History of the Bible Lesson 3
Types of Jewish Scripture
We left off last week giving the best scholarly guesses as to the origins of the compositions of the TaNaK or Hebrew Bible. At the stage we were describing them they had not reached a fully fixed state. And we know little about how well they were accepted as the official compositions of the Jews.
In the 1st century C.E., we catch a glimpse of the Jewish Bible as the central symbol of Jews throughout the world, yet also as diverse in its forms and in its interpretations as Judaism was itself diverse and even divided in its response to Hellenistic culture and Roman rule. Different groups of Jews disagreed on what books constituted Scripture. They read their texts in different languages: While the Hebrew text was read by many in Palestine, other Jews both in Palestine and in the Diaspora read Scripture in Greek. Distinct lines of biblical interpretations also developed in this period. An examination of the Bible at Qumran (in the Dead Sea Scrolls) reveals some of the complexity.
Let’s look at the timelines again as a reminder of what we said last week.
Here is the somewhat complex picture I drew last week. What we concluded was that the compositions came from a rich oral tradition of the people of Israel that stretched over a thousand years and that this oral tradition was written down in two brief periods in which the people of Israel had a stable court bureaucracy in place. That would be this period labeled as David/Solomon, which was the era of the first temple. And this period labeled 2nd temple. But again, we do not know a lot about how the Jewish people used this literature and which parts of it they used. So today we will fast forward a few more centuries to the period labeled as Roman rule, which coincides with the beginning of the Christian movement.
Because here, for the first time, we get a real
historical glimpse of how these compositions were being used and by whom.
Types of Jewish Scripture
So our discussion for today is called The Types of Jewish Scripture. And the reason this period has become such a good source for understanding is that it is a period in which we have found a great deal of written Jewish literature.
And this literature happens to be focused to a large extent on those scriptures in the TaNaK. So we have a somewhat circular process going on here. We read this literature that is interpreting those scriptures in order to interpret what the writers of of this literature thought of those scriptures. Before, all we had was those scriptures – now we have a first glimpse of what the Jews thought of those scriptures. And what the Jews of that era thought of those scriptures may surprise you.
And what we learn from this literature is that in this time period Judaism was simultaneously distinctly unified and at the same time internally divided. To an outsider, a Gentile, there was no other people so unified, an extended family, despite being scattered all over the Mediterranean world. They were considered almost a second race among the world’s people. But from the inside ,they were almost at each others throats. And they held widely differing views about TaNaK.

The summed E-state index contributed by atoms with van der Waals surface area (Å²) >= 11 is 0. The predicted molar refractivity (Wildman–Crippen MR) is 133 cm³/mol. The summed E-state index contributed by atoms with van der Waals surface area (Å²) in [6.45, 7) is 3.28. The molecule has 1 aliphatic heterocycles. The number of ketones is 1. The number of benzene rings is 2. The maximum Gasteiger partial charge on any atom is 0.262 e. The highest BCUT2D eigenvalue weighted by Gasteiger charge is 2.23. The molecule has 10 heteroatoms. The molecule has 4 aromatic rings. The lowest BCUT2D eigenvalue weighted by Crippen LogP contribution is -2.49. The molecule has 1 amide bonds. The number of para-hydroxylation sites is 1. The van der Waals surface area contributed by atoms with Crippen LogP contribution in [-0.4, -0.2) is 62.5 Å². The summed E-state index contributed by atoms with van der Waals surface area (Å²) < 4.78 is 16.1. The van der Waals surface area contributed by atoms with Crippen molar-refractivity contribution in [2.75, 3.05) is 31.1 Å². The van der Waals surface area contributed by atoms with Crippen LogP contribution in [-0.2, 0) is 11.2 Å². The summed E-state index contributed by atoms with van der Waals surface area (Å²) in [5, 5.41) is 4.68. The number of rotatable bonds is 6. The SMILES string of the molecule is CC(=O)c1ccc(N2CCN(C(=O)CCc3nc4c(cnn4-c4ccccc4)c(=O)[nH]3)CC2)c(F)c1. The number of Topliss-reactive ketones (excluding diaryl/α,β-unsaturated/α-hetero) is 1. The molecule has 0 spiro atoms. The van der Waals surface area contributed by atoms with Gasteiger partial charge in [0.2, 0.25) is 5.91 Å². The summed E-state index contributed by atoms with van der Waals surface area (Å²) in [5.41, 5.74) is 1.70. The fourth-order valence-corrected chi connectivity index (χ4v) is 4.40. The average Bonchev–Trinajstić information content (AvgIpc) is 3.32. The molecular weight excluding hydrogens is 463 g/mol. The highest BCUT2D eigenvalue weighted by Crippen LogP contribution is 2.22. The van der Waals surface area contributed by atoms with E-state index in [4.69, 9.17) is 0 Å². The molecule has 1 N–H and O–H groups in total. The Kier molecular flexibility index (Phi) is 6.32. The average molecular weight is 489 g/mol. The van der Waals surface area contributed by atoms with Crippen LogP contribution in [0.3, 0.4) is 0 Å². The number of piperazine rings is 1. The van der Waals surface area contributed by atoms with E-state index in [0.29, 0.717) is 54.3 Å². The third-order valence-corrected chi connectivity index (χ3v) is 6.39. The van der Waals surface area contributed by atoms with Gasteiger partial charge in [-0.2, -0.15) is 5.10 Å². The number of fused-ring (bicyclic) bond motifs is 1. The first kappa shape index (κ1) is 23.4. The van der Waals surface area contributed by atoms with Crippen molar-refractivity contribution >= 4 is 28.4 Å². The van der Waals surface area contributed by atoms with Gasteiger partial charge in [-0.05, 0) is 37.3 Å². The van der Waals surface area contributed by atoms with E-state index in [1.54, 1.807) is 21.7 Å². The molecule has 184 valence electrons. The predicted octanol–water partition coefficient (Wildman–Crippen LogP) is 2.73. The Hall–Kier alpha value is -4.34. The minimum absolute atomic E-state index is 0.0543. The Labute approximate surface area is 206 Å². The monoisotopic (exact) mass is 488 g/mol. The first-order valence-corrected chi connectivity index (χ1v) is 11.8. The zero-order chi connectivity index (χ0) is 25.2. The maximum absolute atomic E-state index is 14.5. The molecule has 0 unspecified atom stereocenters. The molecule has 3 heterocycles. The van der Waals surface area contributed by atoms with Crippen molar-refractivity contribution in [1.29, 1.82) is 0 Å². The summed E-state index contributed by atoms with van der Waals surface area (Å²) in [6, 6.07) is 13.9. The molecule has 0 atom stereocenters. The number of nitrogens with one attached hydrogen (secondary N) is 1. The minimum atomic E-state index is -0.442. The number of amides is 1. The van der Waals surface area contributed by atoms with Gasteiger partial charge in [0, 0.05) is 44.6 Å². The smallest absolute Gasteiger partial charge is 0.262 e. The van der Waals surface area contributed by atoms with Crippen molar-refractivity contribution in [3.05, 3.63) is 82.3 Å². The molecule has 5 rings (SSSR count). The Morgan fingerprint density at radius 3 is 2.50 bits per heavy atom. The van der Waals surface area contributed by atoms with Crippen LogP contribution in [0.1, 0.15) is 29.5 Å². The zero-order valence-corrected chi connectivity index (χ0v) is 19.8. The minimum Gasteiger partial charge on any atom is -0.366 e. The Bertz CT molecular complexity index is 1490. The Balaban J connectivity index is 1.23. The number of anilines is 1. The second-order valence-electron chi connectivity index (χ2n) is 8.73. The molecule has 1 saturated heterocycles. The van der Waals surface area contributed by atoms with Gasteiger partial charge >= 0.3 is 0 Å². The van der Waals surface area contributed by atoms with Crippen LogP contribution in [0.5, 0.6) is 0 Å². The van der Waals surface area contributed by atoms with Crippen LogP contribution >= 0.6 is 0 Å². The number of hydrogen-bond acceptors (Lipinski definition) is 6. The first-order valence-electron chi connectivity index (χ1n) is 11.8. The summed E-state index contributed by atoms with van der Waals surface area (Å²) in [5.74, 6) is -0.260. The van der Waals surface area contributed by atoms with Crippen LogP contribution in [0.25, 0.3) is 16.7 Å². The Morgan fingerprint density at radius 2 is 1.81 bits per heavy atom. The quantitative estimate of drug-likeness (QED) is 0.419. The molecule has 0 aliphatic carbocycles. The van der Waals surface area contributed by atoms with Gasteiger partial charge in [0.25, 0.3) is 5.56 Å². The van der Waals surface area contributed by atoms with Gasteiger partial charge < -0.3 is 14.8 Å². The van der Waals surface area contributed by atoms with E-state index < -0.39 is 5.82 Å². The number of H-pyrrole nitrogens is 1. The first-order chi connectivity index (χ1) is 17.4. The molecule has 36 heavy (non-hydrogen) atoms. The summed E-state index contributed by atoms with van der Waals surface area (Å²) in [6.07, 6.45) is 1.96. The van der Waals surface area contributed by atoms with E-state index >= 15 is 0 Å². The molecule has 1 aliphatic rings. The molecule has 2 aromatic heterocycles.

The “Torah” Concept
As we have learned before in our year long Torah cycle, the word Torah has many connotations in Jewish thought.
The term Torah can stand as a central symbol that unified Jews throughout the Mediterranean world.
Torah signifies a shared set of texts that are read in worship and study, above all, the Law of Moses.
Torah connotes a shared story as well found within those texts, a story that provides all Jews with a sense of identity among the nations.
Torah means also a set of fundamental convictions, especially that God is One, that God has elected the people Israel, and that God and Israel are bound by covenant.
Torah contains the commandments that spell out the demands of covenant on the side of the people, and Jews everywhere were linked by shared observance of circumcision, the Sabbath, and other moral and ritual obligations.
Torah also provides the basis for a
wisdom, or philosophy of life, based on the covenant and commandments.
Torah as a Source of Contention
But in 1st century Judaism if Torah is a symbol of unity; it was also a source of contention among competing groups.
There was not firm agreement on what actually constituted Torah -which writings were to be regarded as Scripture.
The Samaritans, centered in their temple at Shechem, and the Sadducees, centered in the national temple in Jerusalem, each recognized only the five books of Moses as authoritative and based their beliefs and practices on Torah in the narrowest sense.
In Alexandria, the Hellenistic Jew Philo also seemed to focus almost exclusively on the first five books in his extensive writings, although he was aware of the Prophets and other writings.
At Qumran, the Essene sect recognized and commented extensively on both the Law and the Prophets but also collected and wrote a number of apocryphal texts of their own.
The Pharisees seem to have had the most
inclusive sense of Scripture, including Torah, the Prophets, and the
Writings, as well as their distinctive understanding of Oral Torah (continuing
The Diversity of Judaism
Jews in the Mediterranean world of the 1st century C.E. were diverse and, sometimes, divided.